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360 Chef Series: Chef Justin Hammond – Neon Pigeon (Singapore)

Why did you decide to become a chef?

Because chicks dig a guy who can cook! That and also my mum and dad preached the benefits of having a trade set of skills. Smart move, as it turns out as my interpretive dance career didn’t really take off!

“Because chicks dig a guy who can cook!”

Did you go to culinary school? What credentials did you earn through your culinary studies?

I took a different route than the traditional culinary school. I was working as a young apprentice when my employer enrolled me in the local school and I just hated it. I once watched a guy take 10 minutes to cling film a bowl and I wondered what I was doing there. We decided to switch to onsite training and assessment so that I could be back in the kitchen learning from real chefs and feeling the fire of the kitchen. My assessor took a liking to me because I was passionate. Near the end of my training, he went blind, and I thought I would never get a certificate, but we were close and worked to finish my training together! It was pretty special. I like that I learned on the job because it means I don’t follow traditional rules and it allows me to think “outside the box.” I approach cooking from a different angle and think about things in unique, unusual ways.

Is there a chef you admire the most? Who and why?

I respect Japanese chefs all around the world! I really admire their dedication, meticulous preparation and ability to innovate while staying true to their heritage. I like the way Rene Renzepi looks differently at the world and food in general. Thomas Keller’s organisation and leadership is inspiring and Grant Achatz at Alinea in Chicago is a real innovator also.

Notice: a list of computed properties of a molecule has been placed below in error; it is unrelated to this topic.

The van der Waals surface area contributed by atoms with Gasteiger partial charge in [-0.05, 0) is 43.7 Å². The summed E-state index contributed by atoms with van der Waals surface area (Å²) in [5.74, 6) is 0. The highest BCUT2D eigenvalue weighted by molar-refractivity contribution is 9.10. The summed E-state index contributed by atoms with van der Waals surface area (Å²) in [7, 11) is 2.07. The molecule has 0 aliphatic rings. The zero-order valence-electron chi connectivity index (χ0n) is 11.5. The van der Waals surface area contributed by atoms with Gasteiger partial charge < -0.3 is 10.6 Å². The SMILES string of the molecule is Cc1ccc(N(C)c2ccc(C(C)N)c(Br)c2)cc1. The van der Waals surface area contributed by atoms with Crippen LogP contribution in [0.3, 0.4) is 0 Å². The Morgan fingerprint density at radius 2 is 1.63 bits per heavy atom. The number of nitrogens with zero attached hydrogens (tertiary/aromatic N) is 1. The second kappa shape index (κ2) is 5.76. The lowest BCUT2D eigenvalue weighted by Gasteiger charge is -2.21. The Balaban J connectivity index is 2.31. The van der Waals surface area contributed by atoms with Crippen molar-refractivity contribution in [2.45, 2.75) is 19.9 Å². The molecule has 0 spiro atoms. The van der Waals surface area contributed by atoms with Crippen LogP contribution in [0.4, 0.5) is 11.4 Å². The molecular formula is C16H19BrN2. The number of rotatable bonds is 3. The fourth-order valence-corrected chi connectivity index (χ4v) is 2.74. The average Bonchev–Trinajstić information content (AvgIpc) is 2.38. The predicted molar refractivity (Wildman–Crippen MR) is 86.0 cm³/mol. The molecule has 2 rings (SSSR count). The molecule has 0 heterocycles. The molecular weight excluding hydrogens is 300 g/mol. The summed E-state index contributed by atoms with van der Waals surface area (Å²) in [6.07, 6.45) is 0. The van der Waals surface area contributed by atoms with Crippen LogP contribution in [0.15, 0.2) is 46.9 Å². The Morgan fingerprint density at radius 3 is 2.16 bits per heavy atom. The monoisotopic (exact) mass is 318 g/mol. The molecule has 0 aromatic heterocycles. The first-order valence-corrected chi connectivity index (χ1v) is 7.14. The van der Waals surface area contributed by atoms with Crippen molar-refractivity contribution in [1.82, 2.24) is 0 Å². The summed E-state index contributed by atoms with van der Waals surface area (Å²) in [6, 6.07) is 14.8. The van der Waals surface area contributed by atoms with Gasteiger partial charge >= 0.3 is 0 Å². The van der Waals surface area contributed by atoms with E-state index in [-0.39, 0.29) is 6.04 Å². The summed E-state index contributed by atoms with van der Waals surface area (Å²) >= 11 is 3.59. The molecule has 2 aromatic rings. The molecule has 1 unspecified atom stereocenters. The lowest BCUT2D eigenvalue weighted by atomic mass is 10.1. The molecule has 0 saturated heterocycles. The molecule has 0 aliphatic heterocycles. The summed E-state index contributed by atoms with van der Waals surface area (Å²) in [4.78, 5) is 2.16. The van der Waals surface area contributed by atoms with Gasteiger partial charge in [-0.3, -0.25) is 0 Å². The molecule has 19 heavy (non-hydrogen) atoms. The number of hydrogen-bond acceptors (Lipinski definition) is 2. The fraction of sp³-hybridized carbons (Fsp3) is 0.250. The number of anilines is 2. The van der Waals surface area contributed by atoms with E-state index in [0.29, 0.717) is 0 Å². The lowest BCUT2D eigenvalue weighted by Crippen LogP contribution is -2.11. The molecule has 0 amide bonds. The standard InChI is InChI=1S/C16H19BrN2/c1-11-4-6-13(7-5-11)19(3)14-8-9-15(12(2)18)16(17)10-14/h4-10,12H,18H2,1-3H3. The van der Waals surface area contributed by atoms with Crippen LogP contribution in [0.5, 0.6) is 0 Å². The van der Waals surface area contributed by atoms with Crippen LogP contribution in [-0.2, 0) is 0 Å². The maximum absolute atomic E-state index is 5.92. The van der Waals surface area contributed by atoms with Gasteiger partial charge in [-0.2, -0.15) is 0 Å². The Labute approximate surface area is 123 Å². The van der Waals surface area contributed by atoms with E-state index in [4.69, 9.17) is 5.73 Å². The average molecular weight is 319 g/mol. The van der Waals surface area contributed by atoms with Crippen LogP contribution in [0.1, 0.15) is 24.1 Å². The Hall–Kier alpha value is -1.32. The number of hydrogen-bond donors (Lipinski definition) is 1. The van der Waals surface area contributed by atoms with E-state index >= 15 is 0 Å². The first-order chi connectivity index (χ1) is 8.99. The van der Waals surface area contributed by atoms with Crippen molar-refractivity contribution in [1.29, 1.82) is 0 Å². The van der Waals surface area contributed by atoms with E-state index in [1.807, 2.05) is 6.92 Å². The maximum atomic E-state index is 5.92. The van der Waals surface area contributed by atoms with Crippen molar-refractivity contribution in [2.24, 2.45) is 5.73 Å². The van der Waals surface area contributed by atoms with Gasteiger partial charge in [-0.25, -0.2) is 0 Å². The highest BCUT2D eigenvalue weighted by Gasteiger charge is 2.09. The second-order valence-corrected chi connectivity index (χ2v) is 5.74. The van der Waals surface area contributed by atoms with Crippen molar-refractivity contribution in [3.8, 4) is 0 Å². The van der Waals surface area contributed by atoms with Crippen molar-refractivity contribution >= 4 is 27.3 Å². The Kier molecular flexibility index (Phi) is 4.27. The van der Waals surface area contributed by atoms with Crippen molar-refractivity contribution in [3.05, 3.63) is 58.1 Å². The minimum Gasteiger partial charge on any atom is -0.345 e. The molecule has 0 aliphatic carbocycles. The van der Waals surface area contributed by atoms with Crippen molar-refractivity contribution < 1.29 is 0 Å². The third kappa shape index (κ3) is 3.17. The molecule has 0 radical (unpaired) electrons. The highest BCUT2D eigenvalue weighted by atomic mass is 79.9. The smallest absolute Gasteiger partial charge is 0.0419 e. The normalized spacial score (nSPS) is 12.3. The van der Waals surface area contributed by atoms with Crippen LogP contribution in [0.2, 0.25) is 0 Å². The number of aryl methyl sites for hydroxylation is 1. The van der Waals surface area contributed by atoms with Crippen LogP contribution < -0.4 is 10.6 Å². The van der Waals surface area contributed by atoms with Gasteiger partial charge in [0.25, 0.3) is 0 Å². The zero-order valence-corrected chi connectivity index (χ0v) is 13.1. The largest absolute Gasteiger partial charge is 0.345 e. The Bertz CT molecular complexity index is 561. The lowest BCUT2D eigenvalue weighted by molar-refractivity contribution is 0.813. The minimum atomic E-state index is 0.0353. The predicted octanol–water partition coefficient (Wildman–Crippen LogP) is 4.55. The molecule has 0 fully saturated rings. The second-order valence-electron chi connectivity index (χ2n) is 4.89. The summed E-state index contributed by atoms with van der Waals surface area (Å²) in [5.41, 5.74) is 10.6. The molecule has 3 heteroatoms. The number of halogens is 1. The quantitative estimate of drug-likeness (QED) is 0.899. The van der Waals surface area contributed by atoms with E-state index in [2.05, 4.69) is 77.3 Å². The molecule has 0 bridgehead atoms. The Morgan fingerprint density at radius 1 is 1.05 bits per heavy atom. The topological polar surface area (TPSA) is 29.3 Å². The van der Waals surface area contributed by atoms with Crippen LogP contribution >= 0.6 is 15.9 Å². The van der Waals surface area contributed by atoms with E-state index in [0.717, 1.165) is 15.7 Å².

Can you describe the type of food you are making at the moment?

Neon Pigeon is Japanese, and all my food is very vegetable focused in general. I think a lot of people see vegetables as the understudy and I want to show people that they can be just as exciting as any piece of meat or fish! I recently had a customer say to me, “Who goes to a restaurant and orders the celery dish? But I come here and do it because I know its going to blow my mind!” Right now I am currently in the eye of the storm opening a second restaurant focused on Eastern Mediterranean which opens in a month or two. It will be an exciting challenge to work across two very unique venues with two very distinct concepts. 31 Mar, 2017

How do you describe the (Singapore) food scene at the moment?

To be honest I think Singapore’s food scene is still young. It can be hard to bring the newest concepts to such a diverse market. Consumers are becoming more knowledgeable and want value add/quality whether in hawker food or the newest international trends. You can see it with emphasis on things like Michelin and Asia’s 50 Best where Singapore represented really well. The industry is becoming very inclusive and I think there is more exchange of knowledge and skills between chefs from all over the world here in Singapore. We’ve started to see many young foreign and local Chefs blossom.

“It is an exciting time to be here, building a great food scene alongside great people”

Besides your own – list three other restaurants in (Singapore) you absolutely love at the moment?

  1. One Two Kitchen Korean BBQ & Restaurant. I have got the ordering here down to an art. If you order correctly and the right stuff, and know how to cook each meat correctly, it’s heavenly, plus their kimchi pancake rocks.

  2. Baikohken Ramen Restaurant in One KM Mall. I fell in love with ramen in Japan and I see myself with a cool ramen place one day. These guys do a surprisingly good bowl, and it’s from Hokkaido so it feels like home for me.